The Ethical Eater. (Pt. 2)

So, it’s established now that ethically, for the sake of the animals, being vegetarian and vegan is a good thing. Now, what would be in the impact on other human beings for these diets?

It’s perhaps a perplexing question, but I grew up in a village that depended on it’s farming trade, of both livestock and crops. I understand the process a little, and ethics is a universal thing for anything living, whether man or beast.

So, let’s take the hypothetical situation that over the space of three years, the eating trends of the UK change dramatically. Let’s say the 12% of the population identifying as vegetarian or vegan in 2014, has now grown rapidly to 60% of the population in 2017. The consumers buying meat and animal products are now just 40% of the market, more shelf space is dedicated to fresh fruit and vegetables.

This has now had an effect on farmers. Hundreds of them have now had to face reality of either changing from farming animals to crops, going out of business all together, or fight from year to year to be the supplier to slaughter houses. The fishing trade has now died down as less people eat fish, slaughter houses have closed. Butchers are obsolete as people now just pick up their meat from the supermarket.

Is it ethical that this rapid shift has happened and cost people their livelihoods? No, it is not ethical. Human nature dictates that there are good people, and there are bad people, so in effect there are those that grow crops that we live, and there are people who raise animals for meat, which we don’t. We don’t always agreed with everyone, so is it such a bad thing if people still produce meat because tradition dictates we eat meat, and over centuries, communities have been built around farming?

It is far from ethical to raise animals for slaughter, but now, we have specific breeds for these things, we have modified what was once wild and untamed to become something they are not – include domesticated animals. It is my belief that this domestication of animals is unethical, but history has dictate it as a necessity. The balance on the scales is somewhat hard to grasp.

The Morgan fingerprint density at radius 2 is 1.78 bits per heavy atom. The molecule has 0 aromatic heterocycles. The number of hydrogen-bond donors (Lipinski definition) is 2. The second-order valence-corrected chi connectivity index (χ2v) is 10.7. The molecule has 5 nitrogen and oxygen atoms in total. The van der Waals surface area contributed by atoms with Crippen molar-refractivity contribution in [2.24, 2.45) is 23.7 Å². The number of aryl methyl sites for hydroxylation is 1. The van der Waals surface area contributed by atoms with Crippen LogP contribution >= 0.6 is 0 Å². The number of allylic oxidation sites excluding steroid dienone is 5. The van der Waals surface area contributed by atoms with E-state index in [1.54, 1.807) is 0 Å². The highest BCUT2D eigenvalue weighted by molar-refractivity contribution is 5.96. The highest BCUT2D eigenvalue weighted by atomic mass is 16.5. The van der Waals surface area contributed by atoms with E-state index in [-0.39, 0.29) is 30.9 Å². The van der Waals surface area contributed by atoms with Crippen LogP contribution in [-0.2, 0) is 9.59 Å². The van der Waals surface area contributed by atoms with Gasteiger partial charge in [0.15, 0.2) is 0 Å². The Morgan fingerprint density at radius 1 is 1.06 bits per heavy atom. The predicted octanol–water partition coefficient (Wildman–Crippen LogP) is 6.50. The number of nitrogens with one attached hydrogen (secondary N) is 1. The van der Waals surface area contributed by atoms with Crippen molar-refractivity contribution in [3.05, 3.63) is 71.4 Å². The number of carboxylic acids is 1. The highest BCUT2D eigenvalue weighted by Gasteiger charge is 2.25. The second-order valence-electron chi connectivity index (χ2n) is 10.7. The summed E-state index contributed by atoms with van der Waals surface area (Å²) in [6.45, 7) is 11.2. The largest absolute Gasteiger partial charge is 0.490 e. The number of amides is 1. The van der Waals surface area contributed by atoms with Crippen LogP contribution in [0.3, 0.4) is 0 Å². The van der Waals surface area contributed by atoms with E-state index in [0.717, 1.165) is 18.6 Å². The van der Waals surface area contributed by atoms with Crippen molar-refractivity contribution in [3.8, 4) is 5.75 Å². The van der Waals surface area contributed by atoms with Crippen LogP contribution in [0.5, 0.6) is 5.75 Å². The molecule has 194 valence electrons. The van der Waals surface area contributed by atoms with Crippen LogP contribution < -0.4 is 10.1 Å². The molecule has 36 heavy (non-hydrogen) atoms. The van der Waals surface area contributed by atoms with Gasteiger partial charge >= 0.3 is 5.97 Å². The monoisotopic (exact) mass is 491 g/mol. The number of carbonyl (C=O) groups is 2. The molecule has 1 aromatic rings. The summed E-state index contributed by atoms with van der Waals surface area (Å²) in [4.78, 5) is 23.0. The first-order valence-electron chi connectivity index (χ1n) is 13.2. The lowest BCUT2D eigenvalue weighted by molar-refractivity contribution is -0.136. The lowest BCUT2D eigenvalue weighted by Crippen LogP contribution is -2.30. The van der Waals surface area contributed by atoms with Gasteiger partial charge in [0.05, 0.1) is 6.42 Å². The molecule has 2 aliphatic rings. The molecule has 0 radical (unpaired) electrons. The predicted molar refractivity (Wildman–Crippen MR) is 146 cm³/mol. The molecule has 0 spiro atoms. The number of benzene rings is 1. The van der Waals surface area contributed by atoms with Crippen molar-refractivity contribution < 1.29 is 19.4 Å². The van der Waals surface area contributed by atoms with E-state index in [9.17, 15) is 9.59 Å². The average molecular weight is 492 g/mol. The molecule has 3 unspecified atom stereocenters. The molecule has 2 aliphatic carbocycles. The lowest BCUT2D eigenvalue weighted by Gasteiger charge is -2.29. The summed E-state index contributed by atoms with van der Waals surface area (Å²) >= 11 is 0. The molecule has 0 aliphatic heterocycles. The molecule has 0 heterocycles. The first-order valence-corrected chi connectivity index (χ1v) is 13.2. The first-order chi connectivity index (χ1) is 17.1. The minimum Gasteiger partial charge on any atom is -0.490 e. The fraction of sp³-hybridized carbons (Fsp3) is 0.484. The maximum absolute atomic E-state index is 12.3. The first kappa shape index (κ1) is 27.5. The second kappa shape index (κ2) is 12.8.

On the one hand, it’s unethical to raise animals for slaughter, and on the other, it is unethical to put people out of business and make local economies suffer that are dependent on that business. So, is being meat-free ethical for human beings? No.

I will never be someone who is PETA obsessed and try to tell everyone I know to become vegetarian because it’s the right thing to do. The right thing to do, is whatever you think is right, unfortunately. My belief system is just that, it is mine, and I am not going to try to convince people to adopt it. I will however, make one suggestion: having one or two days a week being meat-free isn’t that bad, and at least it’s better, even just for a day in a hypothetical situation (we’ve already established it doesn’t save any animals).

There is definitely a culture of superiority amongst those that do not eat meat, that I guess, sometimes I buy into, but having my normal head on, I understand why it happens and I can’t really say much, for 27 years out of my life, I have eaten meat and been fine with it. It’s more about what I’m doing now, and the fact that, I seem to have conditioned myself to be nauseous around meat. That smell at the butchers counter, or even cooking meat (which I still have to do at work), is very off putting for me, but again, that is an example of how it’s unethical – those employed on those counters would be out of work.

You have to always attack things from both sides, I will always try to do that. I don’t always live on both sides though, but this time I have. I hope that these posts have created some food for thought, although I’m sure some people have glazed over it because it’s a bit deep to be talking about ethics. My aim here is just to put something out there for discussion.

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